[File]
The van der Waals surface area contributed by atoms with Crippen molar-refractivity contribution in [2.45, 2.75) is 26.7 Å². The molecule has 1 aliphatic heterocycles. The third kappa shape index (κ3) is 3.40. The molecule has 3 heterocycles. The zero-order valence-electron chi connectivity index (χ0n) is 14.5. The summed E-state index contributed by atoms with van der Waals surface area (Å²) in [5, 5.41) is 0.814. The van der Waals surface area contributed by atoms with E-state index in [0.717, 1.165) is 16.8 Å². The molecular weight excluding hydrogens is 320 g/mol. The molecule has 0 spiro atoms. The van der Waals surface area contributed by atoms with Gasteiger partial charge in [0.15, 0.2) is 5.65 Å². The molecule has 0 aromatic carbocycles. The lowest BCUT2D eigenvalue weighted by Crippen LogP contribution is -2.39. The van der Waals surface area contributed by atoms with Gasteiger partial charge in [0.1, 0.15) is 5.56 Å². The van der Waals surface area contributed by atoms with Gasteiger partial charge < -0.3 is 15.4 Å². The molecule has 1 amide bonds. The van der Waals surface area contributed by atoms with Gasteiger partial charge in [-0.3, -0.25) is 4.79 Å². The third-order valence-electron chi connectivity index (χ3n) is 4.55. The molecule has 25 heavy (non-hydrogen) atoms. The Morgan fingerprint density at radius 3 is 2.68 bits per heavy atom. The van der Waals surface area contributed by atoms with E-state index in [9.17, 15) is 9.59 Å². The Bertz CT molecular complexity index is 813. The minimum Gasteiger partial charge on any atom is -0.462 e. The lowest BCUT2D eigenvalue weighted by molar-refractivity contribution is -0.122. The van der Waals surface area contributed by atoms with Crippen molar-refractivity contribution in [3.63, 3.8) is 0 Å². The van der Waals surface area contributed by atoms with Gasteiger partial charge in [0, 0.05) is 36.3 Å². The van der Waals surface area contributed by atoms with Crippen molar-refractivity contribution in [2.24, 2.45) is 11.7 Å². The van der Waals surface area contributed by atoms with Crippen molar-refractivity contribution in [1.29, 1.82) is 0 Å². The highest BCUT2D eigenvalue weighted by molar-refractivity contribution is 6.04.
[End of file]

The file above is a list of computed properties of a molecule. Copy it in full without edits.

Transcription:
The van der Waals surface area contributed by atoms with Crippen molar-refractivity contribution in [2.45, 2.75) is 26.7 Å². The molecule has 1 aliphatic heterocycles. The third kappa shape index (κ3) is 3.40. The molecule has 3 heterocycles. The zero-order valence-electron chi connectivity index (χ0n) is 14.5. The summed E-state index contributed by atoms with van der Waals surface area (Å²) in [5, 5.41) is 0.814. The van der Waals surface area contributed by atoms with E-state index in [0.717, 1.165) is 16.8 Å². The molecular weight excluding hydrogens is 320 g/mol. The molecule has 0 spiro atoms. The van der Waals surface area contributed by atoms with Gasteiger partial charge in [0.15, 0.2) is 5.65 Å². The molecule has 0 aromatic carbocycles. The lowest BCUT2D eigenvalue weighted by Crippen LogP contribution is -2.39. The van der Waals surface area contributed by atoms with Gasteiger partial charge in [0.1, 0.15) is 5.56 Å². The van der Waals surface area contributed by atoms with Gasteiger partial charge < -0.3 is 15.4 Å². The molecule has 1 amide bonds. The van der Waals surface area contributed by atoms with Gasteiger partial charge in [-0.3, -0.25) is 4.79 Å². The third-order valence-electron chi connectivity index (χ3n) is 4.55. The molecule has 25 heavy (non-hydrogen) atoms. The Morgan fingerprint density at radius 3 is 2.68 bits per heavy atom. The van der Waals surface area contributed by atoms with E-state index in [9.17, 15) is 9.59 Å². The Bertz CT molecular complexity index is 813. The minimum Gasteiger partial charge on any atom is -0.462 e. The lowest BCUT2D eigenvalue weighted by molar-refractivity contribution is -0.122. The van der Waals surface area contributed by atoms with Crippen molar-refractivity contribution in [3.63, 3.8) is 0 Å². The van der Waals surface area contributed by atoms with Gasteiger partial charge in [0, 0.05) is 36.3 Å². The van der Waals surface area contributed by atoms with Crippen molar-refractivity contribution in [2.24, 2.45) is 11.7 Å². The van der Waals surface area contributed by atoms with Crippen molar-refractivity contribution in [1.29, 1.82) is 0 Å². The highest BCUT2D eigenvalue weighted by molar-refractivity contribution is 6.04.